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Defending WaPo – the journalist as a co-creation agent

July 6, 2009

Late last week, the Washington Post received a spate of unwanted coverage. In a nutshell, the paper sought to recreate the salons of its past – intimate dinner gatherings of decision-makers, hosted in the home of famed, former publisher, Katharine Graham. While the salons were clearly rooted in precedence, the attempt this time around to seek corporate sponsorships caught the ire of the news media, Post journalists included.

In fact, the press has been unanimous in its condemnation of the current Post publisher’s idea to host a sponsored dinner on healthcare (and potentially other topics) that would bring together regulators, corporate providers, and its own journalists. (The current Post publisher is the late Mrs. Graham’s granddaughter, Katharine Weymouth).

The idea of charging corporations $25,000 to participate in such a dinner is indeed objectionable in that it amounts to selling access to both regulators and the paper’s own journalists. (The Post has explained the intended fee-basis as an over-aggressive marketing ploy.)

But underneath this stinky wrapper lies the more intriguing idea that the journalists’ role is to participate in the co-creation of a point of view on the industry across the interests of regulators and corporations. Doing this job requires access to both, and the idea of a dinner platform to foster an off-the-record dialogue between all three constituencies encourages a modern and accurate view of journalism, particularly if compared with the popular myth of the independent newsman writing penetrating articles from the sanctuary of his paper’s newsroom.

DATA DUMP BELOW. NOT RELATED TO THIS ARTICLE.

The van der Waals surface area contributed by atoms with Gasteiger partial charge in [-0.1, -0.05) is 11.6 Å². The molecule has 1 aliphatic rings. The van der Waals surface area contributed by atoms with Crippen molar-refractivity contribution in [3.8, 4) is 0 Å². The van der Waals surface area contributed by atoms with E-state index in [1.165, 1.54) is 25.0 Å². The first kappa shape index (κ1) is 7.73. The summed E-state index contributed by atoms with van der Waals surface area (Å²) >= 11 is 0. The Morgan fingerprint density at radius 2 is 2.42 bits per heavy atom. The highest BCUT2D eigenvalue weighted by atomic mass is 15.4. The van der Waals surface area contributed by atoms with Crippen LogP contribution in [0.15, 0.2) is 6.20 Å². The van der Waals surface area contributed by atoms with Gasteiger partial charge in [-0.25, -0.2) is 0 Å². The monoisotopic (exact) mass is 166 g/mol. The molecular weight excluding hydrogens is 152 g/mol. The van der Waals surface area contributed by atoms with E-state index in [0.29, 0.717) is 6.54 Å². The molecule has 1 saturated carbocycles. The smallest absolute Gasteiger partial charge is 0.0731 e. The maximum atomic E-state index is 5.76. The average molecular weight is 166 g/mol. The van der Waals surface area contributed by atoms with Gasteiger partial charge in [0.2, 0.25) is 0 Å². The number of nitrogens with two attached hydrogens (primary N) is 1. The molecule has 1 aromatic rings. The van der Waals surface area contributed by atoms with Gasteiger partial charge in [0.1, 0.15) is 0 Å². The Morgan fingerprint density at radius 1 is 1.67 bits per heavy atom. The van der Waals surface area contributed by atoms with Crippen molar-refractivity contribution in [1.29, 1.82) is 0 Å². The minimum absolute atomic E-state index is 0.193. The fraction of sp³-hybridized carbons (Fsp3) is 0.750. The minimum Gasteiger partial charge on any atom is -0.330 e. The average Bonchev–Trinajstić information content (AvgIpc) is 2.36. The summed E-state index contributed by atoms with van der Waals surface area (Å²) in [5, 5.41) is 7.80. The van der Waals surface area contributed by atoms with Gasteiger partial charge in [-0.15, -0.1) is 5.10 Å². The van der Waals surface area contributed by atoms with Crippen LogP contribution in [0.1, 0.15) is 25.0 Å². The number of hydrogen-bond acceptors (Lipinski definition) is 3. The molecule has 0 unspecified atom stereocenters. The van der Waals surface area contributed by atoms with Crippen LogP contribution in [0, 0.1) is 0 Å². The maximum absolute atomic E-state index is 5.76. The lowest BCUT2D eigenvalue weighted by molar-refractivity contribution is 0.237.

While investigative journalism does indeed require protecting one’s sources in the best tradition of Deep Throat and Watergate, most business writing should come from the transparent brokering of points of view defended by players with a stake in the game, be they regulators or corporations. In that spirit, having the Washington Post organize such an event to institutionalize a dialogue between parties does not sound bad to me.

However, given the vigorous and swift coverage of the pay-for-play gaffe, the proud journalistic profession clearly prefers its long-standing, journalist-centric view of value creation. They may be in for a rude awakening…

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